In Part 1 and Part 2, we discussed some preventative measures you can take in order to lower your risks while working on your computer. The assumption is that you do the things most folks do these days with their computers. You visit websites, send and receive emails, download things, laugh at kittens … those funny, funny kittens.
So what steps can you take while actually doing these sorts of things? The first rule is simple. Trust no one. If that sounds a bit paranoid, it isn’t. Not really. I don’t mean to say that you can’t browse anywhere or read your emails. That defeats the point of being able to actually use your computer. What I mean is that you should always be aware of what you are doing and be open to the prospect that someone is attempting to dupe you.
The preventative measures are there to avoid direct security breaches, things that would try to use a weak point in your computer. Trust is how an attacker tries to breach your personal security. A website might try to gain your trust by looking as though it has found malware on your machine and offering to remove it for you. Someone might send you a seemingly official looking email saying you need to send them some sort of personal information. Or worse, they may try to impersonate someone you know.
In each case, your best defense is awareness. It’s been said that in training to fight counterfeiting, Secret Service agents don’t spend their time looking at counterfeits. Sure, some examination is necessary, but the majority of their time is said to be spent examining the real thing. Why? Because then anything else will just look wrong. Likewise, you should be familiar with your computer. You should know what you have installed so that when you see a message pop up you know whether it belongs to an application you know is there and should be running or if it is instead a popup window from the website you just hit that is just dolled up to look like something running on your machine. You should be familiar enough with the writing habits of your email contacts to know how they communicate, what sort of grammar they use, how their spelling is, etc.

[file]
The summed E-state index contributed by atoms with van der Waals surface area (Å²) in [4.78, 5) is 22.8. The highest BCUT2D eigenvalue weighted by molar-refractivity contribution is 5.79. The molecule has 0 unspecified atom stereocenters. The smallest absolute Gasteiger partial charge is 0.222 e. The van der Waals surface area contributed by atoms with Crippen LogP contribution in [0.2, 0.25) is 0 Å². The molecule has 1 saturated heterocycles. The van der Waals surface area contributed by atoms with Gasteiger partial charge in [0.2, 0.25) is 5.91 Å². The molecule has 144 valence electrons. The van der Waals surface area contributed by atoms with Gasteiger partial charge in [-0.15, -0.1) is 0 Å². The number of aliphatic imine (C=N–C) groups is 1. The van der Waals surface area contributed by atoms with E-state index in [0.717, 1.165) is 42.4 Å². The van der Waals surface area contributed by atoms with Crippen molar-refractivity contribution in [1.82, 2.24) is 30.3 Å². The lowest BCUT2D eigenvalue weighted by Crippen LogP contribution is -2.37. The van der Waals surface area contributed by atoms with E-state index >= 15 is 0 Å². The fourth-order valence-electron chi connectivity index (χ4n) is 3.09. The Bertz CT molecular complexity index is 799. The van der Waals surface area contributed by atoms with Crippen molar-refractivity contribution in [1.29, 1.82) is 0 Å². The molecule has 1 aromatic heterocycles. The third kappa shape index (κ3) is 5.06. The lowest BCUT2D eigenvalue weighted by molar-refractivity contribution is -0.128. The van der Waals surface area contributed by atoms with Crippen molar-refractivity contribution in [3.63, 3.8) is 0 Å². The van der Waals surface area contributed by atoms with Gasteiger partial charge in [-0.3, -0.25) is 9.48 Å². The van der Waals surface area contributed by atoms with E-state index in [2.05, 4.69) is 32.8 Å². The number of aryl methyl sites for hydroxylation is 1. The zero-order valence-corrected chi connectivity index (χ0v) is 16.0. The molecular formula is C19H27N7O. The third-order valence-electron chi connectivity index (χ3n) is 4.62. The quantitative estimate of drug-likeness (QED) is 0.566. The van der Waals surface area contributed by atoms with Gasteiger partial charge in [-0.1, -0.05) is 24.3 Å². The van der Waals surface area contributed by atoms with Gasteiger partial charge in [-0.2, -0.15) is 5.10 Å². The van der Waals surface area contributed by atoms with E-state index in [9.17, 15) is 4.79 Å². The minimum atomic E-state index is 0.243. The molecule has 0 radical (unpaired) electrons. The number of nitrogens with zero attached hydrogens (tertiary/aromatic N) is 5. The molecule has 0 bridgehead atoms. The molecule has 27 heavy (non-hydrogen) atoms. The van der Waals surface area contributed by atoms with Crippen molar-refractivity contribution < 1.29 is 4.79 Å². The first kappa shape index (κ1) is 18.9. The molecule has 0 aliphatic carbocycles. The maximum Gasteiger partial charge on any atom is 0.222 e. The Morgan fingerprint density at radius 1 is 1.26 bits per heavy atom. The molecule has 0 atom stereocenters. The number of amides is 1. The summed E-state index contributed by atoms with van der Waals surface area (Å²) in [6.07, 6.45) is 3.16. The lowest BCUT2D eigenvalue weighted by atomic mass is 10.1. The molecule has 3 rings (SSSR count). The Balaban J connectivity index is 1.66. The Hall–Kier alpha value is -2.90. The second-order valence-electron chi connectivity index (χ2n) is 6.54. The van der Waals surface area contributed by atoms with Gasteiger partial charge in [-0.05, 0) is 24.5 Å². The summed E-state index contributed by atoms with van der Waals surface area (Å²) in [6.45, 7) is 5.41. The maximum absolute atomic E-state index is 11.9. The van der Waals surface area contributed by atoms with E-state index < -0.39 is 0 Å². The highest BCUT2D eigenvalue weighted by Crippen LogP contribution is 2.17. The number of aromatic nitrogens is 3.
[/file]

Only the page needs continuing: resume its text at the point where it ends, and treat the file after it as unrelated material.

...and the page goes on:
Probably one of the simplest litmus tests of legitimacy, though, is spelling. The vast majority of malware that uses any sort of popup contains a plethora of typos and poor grammar choices. While I’m sure there are many weepy English teachers as a result, it can be helpful in separating the wheat from the chaff.
Unfortunately, even if you do all the right things, you might still end up infected. No defense is perfect. If your computer begins to behave oddly, which still comes down to awareness, you should immediately try to run whatever scans you can to see if there is an infection present. It’s possible though that even with the anti-malware applications installed and up to date, and having run scans, that you may be infected and it may not be detected. If your computer is still behaving strangely at this point… you should now consider more advanced help. If you have a friend or relative who is knowledgeable about such things and is willing to help, give them a call. If not, give a professional a call. And if you’re in Houston, give us a call. But keep in mind, if you follow the suggestions we’ve laid out here, your odds of needing outside assistance will be lowered dramatically.
So you’ve seen that lowering your own privileges and keeping your anti-malware applications up to date can help prevent infection. And you’ve found that keeping your system clear of unnecessary applications and keeping the rest up to date is also a big help. Finally, you know that the best defense against attackers is remaining aware, of your computer and the habits of those who you communicate with, in order to spot potential differences. With these simple tools in hand, you’ll be at much lower risk and have a better, safer experience online. Happy computing!